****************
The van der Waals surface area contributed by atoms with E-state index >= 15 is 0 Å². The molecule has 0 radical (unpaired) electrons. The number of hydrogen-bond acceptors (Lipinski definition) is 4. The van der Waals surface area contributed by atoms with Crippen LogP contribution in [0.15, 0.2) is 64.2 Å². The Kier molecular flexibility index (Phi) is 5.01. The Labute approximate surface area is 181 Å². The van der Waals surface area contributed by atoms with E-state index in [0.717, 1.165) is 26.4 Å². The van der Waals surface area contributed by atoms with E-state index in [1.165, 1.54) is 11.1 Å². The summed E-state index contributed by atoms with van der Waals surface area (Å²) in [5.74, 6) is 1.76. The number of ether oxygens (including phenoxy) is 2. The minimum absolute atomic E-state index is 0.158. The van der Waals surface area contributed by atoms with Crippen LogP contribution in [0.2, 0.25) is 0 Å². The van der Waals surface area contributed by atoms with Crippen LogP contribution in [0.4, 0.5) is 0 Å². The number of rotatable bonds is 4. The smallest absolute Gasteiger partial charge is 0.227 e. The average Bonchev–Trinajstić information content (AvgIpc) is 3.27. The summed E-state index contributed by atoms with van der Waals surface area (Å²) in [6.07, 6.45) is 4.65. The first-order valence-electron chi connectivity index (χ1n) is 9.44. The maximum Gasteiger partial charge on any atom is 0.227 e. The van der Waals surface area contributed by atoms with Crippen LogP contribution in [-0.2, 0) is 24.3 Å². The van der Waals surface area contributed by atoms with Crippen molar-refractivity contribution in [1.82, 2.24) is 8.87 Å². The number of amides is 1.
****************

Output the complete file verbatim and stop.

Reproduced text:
The van der Waals surface area contributed by atoms with E-state index >= 15 is 0 Å². The molecule has 0 radical (unpaired) electrons. The number of hydrogen-bond acceptors (Lipinski definition) is 4. The van der Waals surface area contributed by atoms with Crippen LogP contribution in [0.15, 0.2) is 64.2 Å². The Kier molecular flexibility index (Phi) is 5.01. The Labute approximate surface area is 181 Å². The van der Waals surface area contributed by atoms with E-state index in [0.717, 1.165) is 26.4 Å². The van der Waals surface area contributed by atoms with E-state index in [1.165, 1.54) is 11.1 Å². The summed E-state index contributed by atoms with van der Waals surface area (Å²) in [5.74, 6) is 1.76. The number of ether oxygens (including phenoxy) is 2. The minimum absolute atomic E-state index is 0.158. The van der Waals surface area contributed by atoms with Crippen LogP contribution in [0.2, 0.25) is 0 Å². The van der Waals surface area contributed by atoms with Crippen LogP contribution in [0.4, 0.5) is 0 Å². The number of rotatable bonds is 4. The smallest absolute Gasteiger partial charge is 0.227 e. The average Bonchev–Trinajstić information content (AvgIpc) is 3.27. The summed E-state index contributed by atoms with van der Waals surface area (Å²) in [6.07, 6.45) is 4.65. The first-order valence-electron chi connectivity index (χ1n) is 9.44. The maximum Gasteiger partial charge on any atom is 0.227 e. The van der Waals surface area contributed by atoms with Crippen LogP contribution in [-0.2, 0) is 24.3 Å². The van der Waals surface area contributed by atoms with Crippen molar-refractivity contribution in [1.82, 2.24) is 8.87 Å². The number of amides is 1.